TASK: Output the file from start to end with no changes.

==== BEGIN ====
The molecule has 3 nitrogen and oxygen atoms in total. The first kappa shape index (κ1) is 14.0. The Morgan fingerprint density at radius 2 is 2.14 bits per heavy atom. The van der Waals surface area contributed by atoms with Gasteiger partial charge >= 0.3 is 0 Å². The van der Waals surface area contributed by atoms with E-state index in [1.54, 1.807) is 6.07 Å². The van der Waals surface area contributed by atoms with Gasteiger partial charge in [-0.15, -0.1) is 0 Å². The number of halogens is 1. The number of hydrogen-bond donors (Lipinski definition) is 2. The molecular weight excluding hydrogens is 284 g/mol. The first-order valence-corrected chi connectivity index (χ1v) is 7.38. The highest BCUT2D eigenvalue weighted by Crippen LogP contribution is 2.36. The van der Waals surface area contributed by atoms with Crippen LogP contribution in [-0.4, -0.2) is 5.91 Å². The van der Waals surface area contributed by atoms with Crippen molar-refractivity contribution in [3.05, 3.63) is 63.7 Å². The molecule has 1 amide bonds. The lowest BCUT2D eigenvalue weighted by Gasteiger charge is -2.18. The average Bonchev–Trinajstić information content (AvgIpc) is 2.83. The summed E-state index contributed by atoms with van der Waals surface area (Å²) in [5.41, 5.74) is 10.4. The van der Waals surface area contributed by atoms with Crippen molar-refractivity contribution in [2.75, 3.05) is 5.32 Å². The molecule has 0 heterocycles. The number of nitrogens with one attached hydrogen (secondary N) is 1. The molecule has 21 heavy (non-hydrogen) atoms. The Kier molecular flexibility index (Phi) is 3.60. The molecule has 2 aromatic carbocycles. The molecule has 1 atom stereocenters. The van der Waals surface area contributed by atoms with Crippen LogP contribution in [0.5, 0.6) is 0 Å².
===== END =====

The molecule has 3 nitrogen and oxygen atoms in total. The first kappa shape index (κ1) is 14.0. The Morgan fingerprint density at radius 2 is 2.14 bits per heavy atom. The van der Waals surface area contributed by atoms with Gasteiger partial charge >= 0.3 is 0 Å². The van der Waals surface area contributed by atoms with E-state index in [1.54, 1.807) is 6.07 Å². The van der Waals surface area contributed by atoms with Gasteiger partial charge in [-0.15, -0.1) is 0 Å². The number of halogens is 1. The number of hydrogen-bond donors (Lipinski definition) is 2. The molecular weight excluding hydrogens is 284 g/mol. The first-order valence-corrected chi connectivity index (χ1v) is 7.38. The highest BCUT2D eigenvalue weighted by Crippen LogP contribution is 2.36. The van der Waals surface area contributed by atoms with Crippen LogP contribution in [-0.4, -0.2) is 5.91 Å². The van der Waals surface area contributed by atoms with Crippen molar-refractivity contribution in [3.05, 3.63) is 63.7 Å². The molecule has 1 amide bonds. The lowest BCUT2D eigenvalue weighted by Gasteiger charge is -2.18. The average Bonchev–Trinajstić information content (AvgIpc) is 2.83. The summed E-state index contributed by atoms with van der Waals surface area (Å²) in [5.41, 5.74) is 10.4. The van der Waals surface area contributed by atoms with Crippen molar-refractivity contribution in [2.75, 3.05) is 5.32 Å². The molecule has 0 heterocycles. The number of nitrogens with one attached hydrogen (secondary N) is 1. The molecule has 21 heavy (non-hydrogen) atoms. The Kier molecular flexibility index (Phi) is 3.60. The molecule has 2 aromatic carbocycles. The molecule has 1 atom stereocenters. The van der Waals surface area contributed by atoms with Crippen LogP contribution in [0.5, 0.6) is 0 Å².